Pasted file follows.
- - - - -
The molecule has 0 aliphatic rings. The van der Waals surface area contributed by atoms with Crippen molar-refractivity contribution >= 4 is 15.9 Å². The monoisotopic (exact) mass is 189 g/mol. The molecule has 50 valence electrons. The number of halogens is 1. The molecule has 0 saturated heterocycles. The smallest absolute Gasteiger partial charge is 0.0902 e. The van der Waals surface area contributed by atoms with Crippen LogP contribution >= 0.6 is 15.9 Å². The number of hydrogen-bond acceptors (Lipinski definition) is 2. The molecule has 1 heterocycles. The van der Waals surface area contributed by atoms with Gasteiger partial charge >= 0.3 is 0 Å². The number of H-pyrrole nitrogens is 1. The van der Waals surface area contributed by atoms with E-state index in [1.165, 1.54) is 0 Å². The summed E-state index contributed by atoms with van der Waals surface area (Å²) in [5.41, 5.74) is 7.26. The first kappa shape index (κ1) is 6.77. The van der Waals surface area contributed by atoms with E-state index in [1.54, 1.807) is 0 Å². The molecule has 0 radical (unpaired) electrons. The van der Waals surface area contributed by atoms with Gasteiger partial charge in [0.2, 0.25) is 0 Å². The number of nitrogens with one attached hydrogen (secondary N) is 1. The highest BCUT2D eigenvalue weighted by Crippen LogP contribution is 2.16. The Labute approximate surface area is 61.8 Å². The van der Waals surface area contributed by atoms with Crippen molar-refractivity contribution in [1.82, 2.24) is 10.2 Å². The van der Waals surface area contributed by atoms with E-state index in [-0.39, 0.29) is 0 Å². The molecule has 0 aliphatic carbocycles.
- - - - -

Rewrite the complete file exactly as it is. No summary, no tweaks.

The molecule has 0 aliphatic rings. The van der Waals surface area contributed by atoms with Crippen molar-refractivity contribution >= 4 is 15.9 Å². The monoisotopic (exact) mass is 189 g/mol. The molecule has 50 valence electrons. The number of halogens is 1. The molecule has 0 saturated heterocycles. The smallest absolute Gasteiger partial charge is 0.0902 e. The van der Waals surface area contributed by atoms with Crippen LogP contribution >= 0.6 is 15.9 Å². The number of hydrogen-bond acceptors (Lipinski definition) is 2. The molecule has 1 heterocycles. The van der Waals surface area contributed by atoms with Gasteiger partial charge >= 0.3 is 0 Å². The number of H-pyrrole nitrogens is 1. The van der Waals surface area contributed by atoms with E-state index in [1.165, 1.54) is 0 Å². The summed E-state index contributed by atoms with van der Waals surface area (Å²) in [5.41, 5.74) is 7.26. The first kappa shape index (κ1) is 6.77. The van der Waals surface area contributed by atoms with E-state index in [1.54, 1.807) is 0 Å². The molecule has 0 radical (unpaired) electrons. The van der Waals surface area contributed by atoms with Gasteiger partial charge in [0.2, 0.25) is 0 Å². The number of nitrogens with one attached hydrogen (secondary N) is 1. The highest BCUT2D eigenvalue weighted by Crippen LogP contribution is 2.16. The Labute approximate surface area is 61.8 Å². The van der Waals surface area contributed by atoms with Crippen molar-refractivity contribution in [1.82, 2.24) is 10.2 Å². The van der Waals surface area contributed by atoms with E-state index in [-0.39, 0.29) is 0 Å². The molecule has 0 aliphatic carbocycles.